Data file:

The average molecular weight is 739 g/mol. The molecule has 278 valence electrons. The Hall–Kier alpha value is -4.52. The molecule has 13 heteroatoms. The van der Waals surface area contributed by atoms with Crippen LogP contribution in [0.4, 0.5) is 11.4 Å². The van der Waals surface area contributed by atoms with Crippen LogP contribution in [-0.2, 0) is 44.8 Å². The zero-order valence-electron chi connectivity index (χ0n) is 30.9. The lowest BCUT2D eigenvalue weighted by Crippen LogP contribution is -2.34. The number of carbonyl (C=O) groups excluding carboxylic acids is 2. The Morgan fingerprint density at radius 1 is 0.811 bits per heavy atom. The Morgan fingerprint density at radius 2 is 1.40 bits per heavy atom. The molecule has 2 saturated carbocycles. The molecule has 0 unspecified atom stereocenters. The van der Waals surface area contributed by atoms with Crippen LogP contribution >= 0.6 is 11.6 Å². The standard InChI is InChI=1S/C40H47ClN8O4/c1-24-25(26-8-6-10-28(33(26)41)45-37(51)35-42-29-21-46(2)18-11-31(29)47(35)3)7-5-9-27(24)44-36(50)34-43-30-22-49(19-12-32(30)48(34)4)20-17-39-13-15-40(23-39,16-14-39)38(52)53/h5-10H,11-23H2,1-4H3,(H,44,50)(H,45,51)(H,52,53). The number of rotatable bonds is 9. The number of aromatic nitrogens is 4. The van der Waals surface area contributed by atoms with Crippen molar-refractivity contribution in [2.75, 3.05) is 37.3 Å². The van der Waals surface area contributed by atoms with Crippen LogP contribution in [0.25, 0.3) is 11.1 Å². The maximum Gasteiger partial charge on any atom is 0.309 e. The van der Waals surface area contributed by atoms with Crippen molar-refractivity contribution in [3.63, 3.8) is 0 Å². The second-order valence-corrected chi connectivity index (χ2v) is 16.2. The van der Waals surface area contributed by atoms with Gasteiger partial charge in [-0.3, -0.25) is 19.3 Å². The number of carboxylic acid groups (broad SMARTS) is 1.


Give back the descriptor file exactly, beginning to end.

The average molecular weight is 739 g/mol. The molecule has 278 valence electrons. The Hall–Kier alpha value is -4.52. The molecule has 13 heteroatoms. The van der Waals surface area contributed by atoms with Crippen LogP contribution in [0.4, 0.5) is 11.4 Å². The van der Waals surface area contributed by atoms with Crippen LogP contribution in [-0.2, 0) is 44.8 Å². The zero-order valence-electron chi connectivity index (χ0n) is 30.9. The lowest BCUT2D eigenvalue weighted by Crippen LogP contribution is -2.34. The number of carbonyl (C=O) groups excluding carboxylic acids is 2. The Morgan fingerprint density at radius 1 is 0.811 bits per heavy atom. The Morgan fingerprint density at radius 2 is 1.40 bits per heavy atom. The molecule has 2 saturated carbocycles. The molecule has 0 unspecified atom stereocenters. The van der Waals surface area contributed by atoms with Crippen LogP contribution >= 0.6 is 11.6 Å². The standard InChI is InChI=1S/C40H47ClN8O4/c1-24-25(26-8-6-10-28(33(26)41)45-37(51)35-42-29-21-46(2)18-11-31(29)47(35)3)7-5-9-27(24)44-36(50)34-43-30-22-49(19-12-32(30)48(34)4)20-17-39-13-15-40(23-39,16-14-39)38(52)53/h5-10H,11-23H2,1-4H3,(H,44,50)(H,45,51)(H,52,53). The number of rotatable bonds is 9. The number of aromatic nitrogens is 4. The van der Waals surface area contributed by atoms with Crippen molar-refractivity contribution in [2.75, 3.05) is 37.3 Å². The van der Waals surface area contributed by atoms with Crippen LogP contribution in [0.25, 0.3) is 11.1 Å². The maximum Gasteiger partial charge on any atom is 0.309 e. The van der Waals surface area contributed by atoms with Crippen molar-refractivity contribution in [3.63, 3.8) is 0 Å². The second-order valence-corrected chi connectivity index (χ2v) is 16.2. The van der Waals surface area contributed by atoms with Gasteiger partial charge in [-0.3, -0.25) is 19.3 Å². The number of carboxylic acid groups (broad SMARTS) is 1.